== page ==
The results indicate that the percentage reduction in efficiency increased with increase in biosorbent dosage up to 1.0 g, above which there observed a declining trend. This is due to an increase in biosorbent dosage which could increase adsorption capacity due to the availability of more exchangeable active sites for copper ion adsorption. With increasing dosage, more surface area was available for biosorption due to the increase in active sites on the surface A. Indica and hence faster the adsorption rate. At equilibrium, the efficacy of copper removal decreased with increase in dosage of A. Indica from 1.0 g. This decrease could be due to the concentration gradient and also due to the blockage of available active sites or groups. Similar results are found in previous studies (Rasheed et al. 2014). The amount of adsorbent dosage above 1.0 g did not show a significant increase in the percentage removal. The probable reason might be due to the concentration of copper ions reaching equilibrium status between the solid and solution phase. Consequently, an adsorbent dosage of 1.0 g was chosen for further experiment. Effect of dosage of A. Indica was one of the determining factors contributing the removal efficiency. A decreasing trend in removal efficiency was observed when the dosage was above 1.0 g.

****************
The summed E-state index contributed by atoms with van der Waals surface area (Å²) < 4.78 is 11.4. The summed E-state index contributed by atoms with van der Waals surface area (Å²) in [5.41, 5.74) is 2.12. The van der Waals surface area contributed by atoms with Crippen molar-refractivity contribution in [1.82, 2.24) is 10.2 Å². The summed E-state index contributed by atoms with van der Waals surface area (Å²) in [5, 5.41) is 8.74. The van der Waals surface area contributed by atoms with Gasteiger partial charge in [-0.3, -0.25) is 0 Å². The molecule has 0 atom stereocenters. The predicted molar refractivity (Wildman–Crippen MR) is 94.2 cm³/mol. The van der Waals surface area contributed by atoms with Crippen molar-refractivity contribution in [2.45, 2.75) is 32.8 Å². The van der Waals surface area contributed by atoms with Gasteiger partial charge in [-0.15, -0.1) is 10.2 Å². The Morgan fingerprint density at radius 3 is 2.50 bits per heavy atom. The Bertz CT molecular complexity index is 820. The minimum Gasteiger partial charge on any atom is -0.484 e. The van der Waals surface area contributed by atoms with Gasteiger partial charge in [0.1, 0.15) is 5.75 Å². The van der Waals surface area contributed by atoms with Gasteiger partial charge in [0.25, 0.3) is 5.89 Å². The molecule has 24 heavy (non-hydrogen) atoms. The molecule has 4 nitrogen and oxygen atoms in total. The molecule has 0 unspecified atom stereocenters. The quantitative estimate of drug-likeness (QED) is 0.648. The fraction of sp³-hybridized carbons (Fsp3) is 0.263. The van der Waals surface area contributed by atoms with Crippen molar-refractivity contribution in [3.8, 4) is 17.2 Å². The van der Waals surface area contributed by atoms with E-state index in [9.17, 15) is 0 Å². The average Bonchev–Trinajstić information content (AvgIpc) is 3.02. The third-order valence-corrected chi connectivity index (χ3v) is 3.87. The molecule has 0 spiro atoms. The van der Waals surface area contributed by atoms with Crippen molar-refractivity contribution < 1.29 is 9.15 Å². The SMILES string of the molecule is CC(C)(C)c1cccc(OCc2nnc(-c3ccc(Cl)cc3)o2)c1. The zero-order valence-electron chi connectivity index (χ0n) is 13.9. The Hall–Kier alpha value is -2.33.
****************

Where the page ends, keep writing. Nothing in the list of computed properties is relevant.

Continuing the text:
Influence of initial concentration